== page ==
Creating Windows Executables from Java Applications

As a Product Manager, I am a huge fan of using the right tools for the right job – and sometimes this conflicts with beliefs I had (and maybe still have) as a developer. One of the beliefs that I have seen out there in developer communities is “if it isn’t in my programming language of choice, I am not going to use it.” In an ideal world, I would fully support this idea. However, we don’t live in an ideal world, and sometimes compromises must be made so we can get the best results out of our software. Our PDF Java Toolkit is an SDK written in Java that is used to create, manipulate, and process PDFs and contains some incredible functionality. It is entirely Java, not Java with C or C++ code underneath it. So, if Java isn’t your programming language of choice, how could you leverage our PDF Java Toolkit to support your business goals? Let’s take a look at a couple of options that turn Java code into executables that can be used from a programming language on top of .NET as an example.

Creating an executable JAR

When I was first introduced to Java, I was initially taught how to compile and run Java applications from the command line using the javac and java commands as outlined in the Oracle “Hello World!” tutorial. This only just begins to scratch the surface of working with Java, and you quickly learn that compiling Java code at the command line for larger projects is not fun. You can end up with some pretty gnarly looking javac and java commands if your project depends on additional libraries. Sure, using an IDE like Eclipse or NetBeans or IntelliJ helps with this because they manage the complex commands required to compile your projects for you. You could also go the route of using Ant or Maven or Gradle (some of the IDEs may even use these behind the scenes).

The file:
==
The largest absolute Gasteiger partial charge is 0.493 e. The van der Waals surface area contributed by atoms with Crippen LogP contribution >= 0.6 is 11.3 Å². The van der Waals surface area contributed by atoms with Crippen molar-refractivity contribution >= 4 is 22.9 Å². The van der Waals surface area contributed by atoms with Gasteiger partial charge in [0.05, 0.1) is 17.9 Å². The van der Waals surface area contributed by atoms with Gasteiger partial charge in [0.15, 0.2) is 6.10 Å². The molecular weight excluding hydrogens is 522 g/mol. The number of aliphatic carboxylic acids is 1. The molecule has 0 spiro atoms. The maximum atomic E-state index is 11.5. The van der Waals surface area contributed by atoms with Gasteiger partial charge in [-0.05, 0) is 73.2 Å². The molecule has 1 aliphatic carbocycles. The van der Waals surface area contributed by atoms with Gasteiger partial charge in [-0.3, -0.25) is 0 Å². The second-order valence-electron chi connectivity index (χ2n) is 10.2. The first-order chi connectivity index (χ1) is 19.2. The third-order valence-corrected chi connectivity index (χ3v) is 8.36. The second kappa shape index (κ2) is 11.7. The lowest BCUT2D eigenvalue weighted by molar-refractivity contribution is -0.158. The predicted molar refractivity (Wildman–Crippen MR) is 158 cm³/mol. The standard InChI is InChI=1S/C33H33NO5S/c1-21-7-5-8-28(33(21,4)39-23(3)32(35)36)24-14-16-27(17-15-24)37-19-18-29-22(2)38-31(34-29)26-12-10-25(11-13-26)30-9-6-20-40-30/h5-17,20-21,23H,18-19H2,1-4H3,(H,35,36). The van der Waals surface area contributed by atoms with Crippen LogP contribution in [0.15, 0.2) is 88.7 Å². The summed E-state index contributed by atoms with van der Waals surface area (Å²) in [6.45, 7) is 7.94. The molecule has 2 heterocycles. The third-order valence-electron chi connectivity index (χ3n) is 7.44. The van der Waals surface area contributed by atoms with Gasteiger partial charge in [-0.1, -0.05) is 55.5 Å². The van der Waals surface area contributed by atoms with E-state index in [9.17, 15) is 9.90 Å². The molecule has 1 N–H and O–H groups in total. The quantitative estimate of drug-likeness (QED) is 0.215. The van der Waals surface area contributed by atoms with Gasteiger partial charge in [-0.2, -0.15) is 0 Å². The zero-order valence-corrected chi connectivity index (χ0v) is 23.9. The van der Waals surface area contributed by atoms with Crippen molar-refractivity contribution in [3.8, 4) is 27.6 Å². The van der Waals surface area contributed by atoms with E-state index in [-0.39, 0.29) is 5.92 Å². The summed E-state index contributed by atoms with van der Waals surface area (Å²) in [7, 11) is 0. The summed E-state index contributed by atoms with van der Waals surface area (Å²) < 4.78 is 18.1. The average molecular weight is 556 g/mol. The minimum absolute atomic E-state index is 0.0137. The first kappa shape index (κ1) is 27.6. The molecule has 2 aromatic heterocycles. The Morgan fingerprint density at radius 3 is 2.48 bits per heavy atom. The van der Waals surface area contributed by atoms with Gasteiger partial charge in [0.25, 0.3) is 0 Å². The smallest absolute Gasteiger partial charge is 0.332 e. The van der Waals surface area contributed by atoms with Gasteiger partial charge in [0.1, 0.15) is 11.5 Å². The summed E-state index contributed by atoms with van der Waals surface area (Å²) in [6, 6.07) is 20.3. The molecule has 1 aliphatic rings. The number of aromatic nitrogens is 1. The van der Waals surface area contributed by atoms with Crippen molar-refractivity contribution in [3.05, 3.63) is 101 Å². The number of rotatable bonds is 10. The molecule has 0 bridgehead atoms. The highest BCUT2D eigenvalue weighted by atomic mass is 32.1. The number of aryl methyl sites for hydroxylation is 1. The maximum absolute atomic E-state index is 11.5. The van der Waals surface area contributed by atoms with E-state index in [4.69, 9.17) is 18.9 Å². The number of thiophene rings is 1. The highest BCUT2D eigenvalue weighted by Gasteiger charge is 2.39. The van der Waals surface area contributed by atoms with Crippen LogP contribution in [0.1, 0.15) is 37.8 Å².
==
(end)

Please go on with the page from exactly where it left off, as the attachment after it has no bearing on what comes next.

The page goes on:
The piece that sometimes gets lost, though, is how you package your project up and turn it into something that you can give to others and have them run on their computer without needing to compile the source code on their own. One answer is to compile your project into a JAR file, then users can use something like the following to run it:

java -jar MyProject.jar

For those who are comfortable working from a command line, this looks perfectly reasonable. For others, though, they are used to “double clicking” on application icons and seeing something happen. Depending on how you create the JAR, it may not be executable, so “double clicking” does nothing useful. You have to take some additional steps to make them executable. Oracle has a nice walk through for doing this that can be read here. Eclipse (and I am sure other IDEs) also support creating executable JAR files, see the documentation for Eclipse here.

At this point, you would have an executable JAR file that could be called from any other programming language that supports executing command line applications.

Creating a Windows executable

What if we wanted to be a bit more Windows user/developer friendly and create a Windows executable? Lucky for us, a number of people who have come before us have solved this problem too! One solution is to use launch4j to turn your executable JAR into a native Windows executable. Launch4j allows you to wrap an executable JAR file in a native Windows executable with or without an installer, and with or without a bundled Java Runtime. Bundling a Java Runtime in the executable is a neat feature that helps you manage dependencies (and eventual support calls) by allowing you to specify which Java Runtime should be bundled, so that you do not have to direct users of your application to download and install the required version.

After turning launch4j loose on your executable JAR, you have a Windows executable that can be used just like any other Windows executable. It can even be called from other programming languages. Take a look at this example in C#.

Other options

As pointed out in this Stackoverflow question/answer, there are other potential options available for using Java. The decision about what technology to use and how to incorporate it into larger systems is entirely yours, and you must weigh the benefits and drawbacks of each approach and decide what is right for your needs. The one thing to keep in mind, though, is that there are multiple ways to skin a cat, some of them are easier than others. I challenge you to look at Java as an out of the box approach to solving your problems, and I encourage you to look at our PDF Java Toolkit. If, at the end of the day, it easily and effectively solves a problem you have, go with it!

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